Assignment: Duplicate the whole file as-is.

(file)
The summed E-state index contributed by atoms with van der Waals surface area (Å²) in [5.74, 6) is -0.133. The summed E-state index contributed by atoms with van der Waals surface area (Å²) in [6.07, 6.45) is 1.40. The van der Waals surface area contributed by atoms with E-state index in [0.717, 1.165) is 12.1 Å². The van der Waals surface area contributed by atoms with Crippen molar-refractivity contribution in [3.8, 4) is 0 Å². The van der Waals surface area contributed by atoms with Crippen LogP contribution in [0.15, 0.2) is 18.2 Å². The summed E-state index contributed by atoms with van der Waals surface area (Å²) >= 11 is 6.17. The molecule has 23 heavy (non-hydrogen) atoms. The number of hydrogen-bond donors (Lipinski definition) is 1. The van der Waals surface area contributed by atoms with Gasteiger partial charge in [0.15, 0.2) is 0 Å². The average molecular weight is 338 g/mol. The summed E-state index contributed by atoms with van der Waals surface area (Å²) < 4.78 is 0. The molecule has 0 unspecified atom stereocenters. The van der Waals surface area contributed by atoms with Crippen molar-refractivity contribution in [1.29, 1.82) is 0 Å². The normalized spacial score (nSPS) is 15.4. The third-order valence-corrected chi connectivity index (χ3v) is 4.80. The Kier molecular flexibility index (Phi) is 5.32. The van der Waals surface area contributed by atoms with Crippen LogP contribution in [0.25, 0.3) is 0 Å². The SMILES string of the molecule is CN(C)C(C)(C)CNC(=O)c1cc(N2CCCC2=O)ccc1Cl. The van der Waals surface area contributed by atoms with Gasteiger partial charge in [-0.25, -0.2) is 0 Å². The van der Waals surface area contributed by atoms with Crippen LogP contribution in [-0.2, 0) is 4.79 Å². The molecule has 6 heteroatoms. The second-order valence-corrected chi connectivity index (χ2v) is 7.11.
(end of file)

The summed E-state index contributed by atoms with van der Waals surface area (Å²) in [5.74, 6) is -0.133. The summed E-state index contributed by atoms with van der Waals surface area (Å²) in [6.07, 6.45) is 1.40. The van der Waals surface area contributed by atoms with E-state index in [0.717, 1.165) is 12.1 Å². The van der Waals surface area contributed by atoms with Crippen molar-refractivity contribution in [3.8, 4) is 0 Å². The van der Waals surface area contributed by atoms with Crippen LogP contribution in [0.15, 0.2) is 18.2 Å². The summed E-state index contributed by atoms with van der Waals surface area (Å²) >= 11 is 6.17. The molecule has 23 heavy (non-hydrogen) atoms. The number of hydrogen-bond donors (Lipinski definition) is 1. The van der Waals surface area contributed by atoms with Gasteiger partial charge in [0.15, 0.2) is 0 Å². The average molecular weight is 338 g/mol. The summed E-state index contributed by atoms with van der Waals surface area (Å²) < 4.78 is 0. The molecule has 0 unspecified atom stereocenters. The van der Waals surface area contributed by atoms with Crippen molar-refractivity contribution in [1.29, 1.82) is 0 Å². The normalized spacial score (nSPS) is 15.4. The third-order valence-corrected chi connectivity index (χ3v) is 4.80. The Kier molecular flexibility index (Phi) is 5.32. The van der Waals surface area contributed by atoms with Crippen LogP contribution in [0.25, 0.3) is 0 Å². The SMILES string of the molecule is CN(C)C(C)(C)CNC(=O)c1cc(N2CCCC2=O)ccc1Cl. The van der Waals surface area contributed by atoms with Gasteiger partial charge in [-0.25, -0.2) is 0 Å². The van der Waals surface area contributed by atoms with Crippen LogP contribution in [-0.2, 0) is 4.79 Å². The molecule has 6 heteroatoms. The second-order valence-corrected chi connectivity index (χ2v) is 7.11.